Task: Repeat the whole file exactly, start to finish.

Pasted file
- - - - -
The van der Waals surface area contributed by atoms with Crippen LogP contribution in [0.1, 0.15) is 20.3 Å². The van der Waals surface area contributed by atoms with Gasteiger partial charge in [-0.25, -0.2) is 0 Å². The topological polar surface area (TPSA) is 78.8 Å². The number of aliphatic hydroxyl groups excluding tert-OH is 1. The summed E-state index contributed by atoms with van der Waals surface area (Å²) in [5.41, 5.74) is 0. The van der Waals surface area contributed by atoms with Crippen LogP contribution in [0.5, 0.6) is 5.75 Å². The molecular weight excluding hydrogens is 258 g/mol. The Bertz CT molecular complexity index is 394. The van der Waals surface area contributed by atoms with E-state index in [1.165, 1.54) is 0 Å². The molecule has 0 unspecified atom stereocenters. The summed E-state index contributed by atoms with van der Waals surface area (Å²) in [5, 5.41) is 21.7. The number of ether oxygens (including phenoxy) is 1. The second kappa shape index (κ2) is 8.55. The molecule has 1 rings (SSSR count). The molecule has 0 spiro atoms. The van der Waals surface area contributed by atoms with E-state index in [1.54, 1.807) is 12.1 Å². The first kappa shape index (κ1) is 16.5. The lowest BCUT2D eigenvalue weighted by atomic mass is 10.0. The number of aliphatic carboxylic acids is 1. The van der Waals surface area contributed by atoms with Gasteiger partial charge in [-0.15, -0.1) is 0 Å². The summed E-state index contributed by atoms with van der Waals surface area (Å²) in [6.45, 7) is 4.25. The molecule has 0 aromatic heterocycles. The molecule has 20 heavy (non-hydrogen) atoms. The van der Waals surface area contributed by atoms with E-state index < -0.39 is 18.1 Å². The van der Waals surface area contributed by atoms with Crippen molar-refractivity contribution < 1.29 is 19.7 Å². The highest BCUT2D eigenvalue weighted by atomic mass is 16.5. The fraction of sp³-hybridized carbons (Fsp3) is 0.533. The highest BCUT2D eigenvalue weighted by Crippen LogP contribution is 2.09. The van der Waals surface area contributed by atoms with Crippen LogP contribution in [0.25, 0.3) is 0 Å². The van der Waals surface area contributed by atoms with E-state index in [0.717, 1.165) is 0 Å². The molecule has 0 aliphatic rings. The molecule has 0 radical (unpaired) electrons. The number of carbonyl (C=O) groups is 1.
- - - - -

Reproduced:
The van der Waals surface area contributed by atoms with Crippen LogP contribution in [0.1, 0.15) is 20.3 Å². The van der Waals surface area contributed by atoms with Gasteiger partial charge in [-0.25, -0.2) is 0 Å². The topological polar surface area (TPSA) is 78.8 Å². The number of aliphatic hydroxyl groups excluding tert-OH is 1. The summed E-state index contributed by atoms with van der Waals surface area (Å²) in [5.41, 5.74) is 0. The van der Waals surface area contributed by atoms with Crippen LogP contribution in [0.5, 0.6) is 5.75 Å². The molecular weight excluding hydrogens is 258 g/mol. The Bertz CT molecular complexity index is 394. The van der Waals surface area contributed by atoms with E-state index in [1.165, 1.54) is 0 Å². The molecule has 0 unspecified atom stereocenters. The summed E-state index contributed by atoms with van der Waals surface area (Å²) in [5, 5.41) is 21.7. The number of ether oxygens (including phenoxy) is 1. The second kappa shape index (κ2) is 8.55. The molecule has 1 rings (SSSR count). The molecule has 0 spiro atoms. The van der Waals surface area contributed by atoms with E-state index in [1.54, 1.807) is 12.1 Å². The first kappa shape index (κ1) is 16.5. The lowest BCUT2D eigenvalue weighted by atomic mass is 10.0. The number of aliphatic carboxylic acids is 1. The van der Waals surface area contributed by atoms with Gasteiger partial charge in [-0.15, -0.1) is 0 Å². The summed E-state index contributed by atoms with van der Waals surface area (Å²) in [6.45, 7) is 4.25. The molecule has 0 aromatic heterocycles. The molecule has 20 heavy (non-hydrogen) atoms. The van der Waals surface area contributed by atoms with E-state index < -0.39 is 18.1 Å². The van der Waals surface area contributed by atoms with Crippen molar-refractivity contribution < 1.29 is 19.7 Å². The highest BCUT2D eigenvalue weighted by atomic mass is 16.5. The fraction of sp³-hybridized carbons (Fsp3) is 0.533. The highest BCUT2D eigenvalue weighted by Crippen LogP contribution is 2.09. The van der Waals surface area contributed by atoms with Crippen LogP contribution in [0.25, 0.3) is 0 Å². The van der Waals surface area contributed by atoms with E-state index in [0.717, 1.165) is 0 Å². The molecule has 0 aliphatic rings. The molecule has 0 radical (unpaired) electrons. The number of carbonyl (C=O) groups is 1.